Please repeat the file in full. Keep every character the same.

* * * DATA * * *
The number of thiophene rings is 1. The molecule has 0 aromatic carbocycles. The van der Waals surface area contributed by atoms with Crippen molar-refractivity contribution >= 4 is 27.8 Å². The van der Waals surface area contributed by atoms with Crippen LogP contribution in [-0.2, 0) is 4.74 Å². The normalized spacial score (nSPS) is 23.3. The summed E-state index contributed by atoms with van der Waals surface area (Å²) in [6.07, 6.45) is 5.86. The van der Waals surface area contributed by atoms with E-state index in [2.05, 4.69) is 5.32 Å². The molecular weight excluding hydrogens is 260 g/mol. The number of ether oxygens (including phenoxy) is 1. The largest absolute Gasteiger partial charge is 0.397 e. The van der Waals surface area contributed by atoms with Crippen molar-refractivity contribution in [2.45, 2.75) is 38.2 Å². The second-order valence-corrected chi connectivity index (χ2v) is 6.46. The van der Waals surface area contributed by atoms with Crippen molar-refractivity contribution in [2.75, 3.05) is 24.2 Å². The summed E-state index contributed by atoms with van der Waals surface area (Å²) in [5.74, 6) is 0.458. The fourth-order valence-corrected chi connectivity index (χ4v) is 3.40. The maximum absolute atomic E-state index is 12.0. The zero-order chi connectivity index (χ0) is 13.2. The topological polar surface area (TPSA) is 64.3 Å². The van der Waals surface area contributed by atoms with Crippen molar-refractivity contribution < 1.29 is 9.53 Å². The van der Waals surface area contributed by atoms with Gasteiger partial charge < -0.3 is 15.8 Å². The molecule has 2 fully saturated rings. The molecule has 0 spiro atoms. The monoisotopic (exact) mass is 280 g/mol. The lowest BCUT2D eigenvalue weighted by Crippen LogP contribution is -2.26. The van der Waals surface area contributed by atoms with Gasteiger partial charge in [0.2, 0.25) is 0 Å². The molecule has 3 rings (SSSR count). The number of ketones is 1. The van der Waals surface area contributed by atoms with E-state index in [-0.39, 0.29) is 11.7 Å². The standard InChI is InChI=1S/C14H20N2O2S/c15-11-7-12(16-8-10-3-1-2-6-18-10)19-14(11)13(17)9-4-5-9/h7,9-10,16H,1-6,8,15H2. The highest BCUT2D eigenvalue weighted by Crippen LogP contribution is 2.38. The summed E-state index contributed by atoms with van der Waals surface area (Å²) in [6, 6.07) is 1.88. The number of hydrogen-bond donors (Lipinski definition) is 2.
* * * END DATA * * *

The number of thiophene rings is 1. The molecule has 0 aromatic carbocycles. The van der Waals surface area contributed by atoms with Crippen molar-refractivity contribution >= 4 is 27.8 Å². The van der Waals surface area contributed by atoms with Crippen LogP contribution in [-0.2, 0) is 4.74 Å². The normalized spacial score (nSPS) is 23.3. The summed E-state index contributed by atoms with van der Waals surface area (Å²) in [6.07, 6.45) is 5.86. The van der Waals surface area contributed by atoms with E-state index in [2.05, 4.69) is 5.32 Å². The molecular weight excluding hydrogens is 260 g/mol. The number of ether oxygens (including phenoxy) is 1. The largest absolute Gasteiger partial charge is 0.397 e. The van der Waals surface area contributed by atoms with Crippen molar-refractivity contribution in [2.45, 2.75) is 38.2 Å². The second-order valence-corrected chi connectivity index (χ2v) is 6.46. The van der Waals surface area contributed by atoms with Crippen molar-refractivity contribution in [2.75, 3.05) is 24.2 Å². The summed E-state index contributed by atoms with van der Waals surface area (Å²) in [5.74, 6) is 0.458. The fourth-order valence-corrected chi connectivity index (χ4v) is 3.40. The maximum absolute atomic E-state index is 12.0. The zero-order chi connectivity index (χ0) is 13.2. The topological polar surface area (TPSA) is 64.3 Å². The van der Waals surface area contributed by atoms with Crippen molar-refractivity contribution < 1.29 is 9.53 Å². The van der Waals surface area contributed by atoms with Gasteiger partial charge < -0.3 is 15.8 Å². The molecule has 2 fully saturated rings. The molecule has 0 spiro atoms. The monoisotopic (exact) mass is 280 g/mol. The lowest BCUT2D eigenvalue weighted by Crippen LogP contribution is -2.26. The van der Waals surface area contributed by atoms with Gasteiger partial charge in [0.2, 0.25) is 0 Å². The molecule has 3 rings (SSSR count). The number of ketones is 1. The van der Waals surface area contributed by atoms with E-state index in [-0.39, 0.29) is 11.7 Å². The standard InChI is InChI=1S/C14H20N2O2S/c15-11-7-12(16-8-10-3-1-2-6-18-10)19-14(11)13(17)9-4-5-9/h7,9-10,16H,1-6,8,15H2. The highest BCUT2D eigenvalue weighted by Crippen LogP contribution is 2.38. The summed E-state index contributed by atoms with van der Waals surface area (Å²) in [6, 6.07) is 1.88. The number of hydrogen-bond donors (Lipinski definition) is 2.